Charles returns to Paris to reminisce about the life he led in Paris after it was liberated. He worked on "Stars and Stripes" when he met Marion and Helen. He would marry and be happy ... See full summary »
Squeezed between Mexico and the Denbow family lands lies the U.S. government free grazing land but the incoming settlers cannot reach it without trespassing on the Denbow property which is defended by an army of Denbow cowhands.
In Wyoming Territory, army Major Ives and his men are building a temporary camp. The civilian surveyor, Mr. Keats is making preparations for the construction of a large permanent fort. However, the future fort is being erected on Cheyenne lands, in defiance of the treaty. Adam Reed is a self employed scout with friendly ties to the Cheyenne. Upset about the construction of the new fort on their lands, the Cheyenne ask scout Reed to contact Major Ives and deliver their message of grievance to him. The symbolic message consists of a yellow tomahawk as a warning against the building of a new fort in the area. Reed delivers the warning message to Major Ives but he is not taken serious. Major Ives lectures Reed about the need of bringing civilization to the lands that otherwise would go to waste under the savages. Reed retorts that Major Ives' only duty is to escort wagon trains of settlers passing through Cheyenne territory rather than build new forts in violation of the treaty. Reed also... Written by
Another western sleeper from the 1950s with good plot, acting, characters of some depth , and violent action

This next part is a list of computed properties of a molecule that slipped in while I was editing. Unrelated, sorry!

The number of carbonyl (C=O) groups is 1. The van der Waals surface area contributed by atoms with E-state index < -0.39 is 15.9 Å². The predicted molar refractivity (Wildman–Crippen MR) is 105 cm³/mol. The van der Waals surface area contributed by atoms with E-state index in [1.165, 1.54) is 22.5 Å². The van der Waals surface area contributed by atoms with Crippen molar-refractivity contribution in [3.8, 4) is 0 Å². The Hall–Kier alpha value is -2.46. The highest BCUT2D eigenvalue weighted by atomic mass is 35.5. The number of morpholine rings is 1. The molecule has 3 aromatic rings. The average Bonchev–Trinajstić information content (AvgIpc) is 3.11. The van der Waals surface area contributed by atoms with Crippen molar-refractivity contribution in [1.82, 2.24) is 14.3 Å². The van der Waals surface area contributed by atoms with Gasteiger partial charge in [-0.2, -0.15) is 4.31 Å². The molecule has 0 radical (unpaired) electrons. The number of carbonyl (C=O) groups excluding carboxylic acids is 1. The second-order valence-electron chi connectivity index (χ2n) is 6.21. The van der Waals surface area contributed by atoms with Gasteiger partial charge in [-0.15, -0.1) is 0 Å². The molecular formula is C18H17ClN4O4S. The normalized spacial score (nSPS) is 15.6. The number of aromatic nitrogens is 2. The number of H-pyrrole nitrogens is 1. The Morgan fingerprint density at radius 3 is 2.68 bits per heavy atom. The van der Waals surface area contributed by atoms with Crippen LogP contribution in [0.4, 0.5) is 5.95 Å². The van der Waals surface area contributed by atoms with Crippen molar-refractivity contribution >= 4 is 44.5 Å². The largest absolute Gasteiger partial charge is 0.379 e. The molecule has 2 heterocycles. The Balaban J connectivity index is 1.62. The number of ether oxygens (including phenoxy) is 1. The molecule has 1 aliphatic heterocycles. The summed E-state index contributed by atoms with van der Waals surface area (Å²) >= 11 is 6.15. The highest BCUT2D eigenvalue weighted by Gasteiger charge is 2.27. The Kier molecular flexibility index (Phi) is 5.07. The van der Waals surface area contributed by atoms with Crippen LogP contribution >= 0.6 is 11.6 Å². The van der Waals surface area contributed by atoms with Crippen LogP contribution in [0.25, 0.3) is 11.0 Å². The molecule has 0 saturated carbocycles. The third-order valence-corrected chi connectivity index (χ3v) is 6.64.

Major Ives (Warner Anderson), one of the commanding officers of the infamous Sand Creek Massacre ( an actual event) is building a fort in Cheyenne territory. Fireknife(Lee Van Cleef) , tells his friend Adam Reed (Rory Calhoun) to warn the soldiers that they must go or be killed. This is a true act of decency as they know the butcher Ives is in command and they really want him: and revenge for the slaughter he caused. Reed and Fireknife may actually have been blood brothers as they refer to each other as brothers and Reed tells Catherine (Peggy Castle) "the Indians are as much my people as you are." The arrogant Ives won't listen, the Indians attack and the action is unusually violent for it's time. (When Catherine tries to find her former fiancé she says, with a look of horror " I can't tell if it's him") The survivors are forced to go through Cheyenne territory to another fort to reach safety, and this sets up a confrontation between friend Reed and Fireknife.
This is another example of a modestly budgeted western with a superior script, very good acting and characters of some depth. Also, the Indians are not the "bad guys". Reed tells Catherine " It might surprise you but Indians love their children and are loyal to their friends." And Fireknife does save his life There is also a very interesting twist in the end which I do not believe has been done before or since. Definitely worth seeing.
The film was originally shot in color but only black and white prints were every released on television. This film deserves to be restored.
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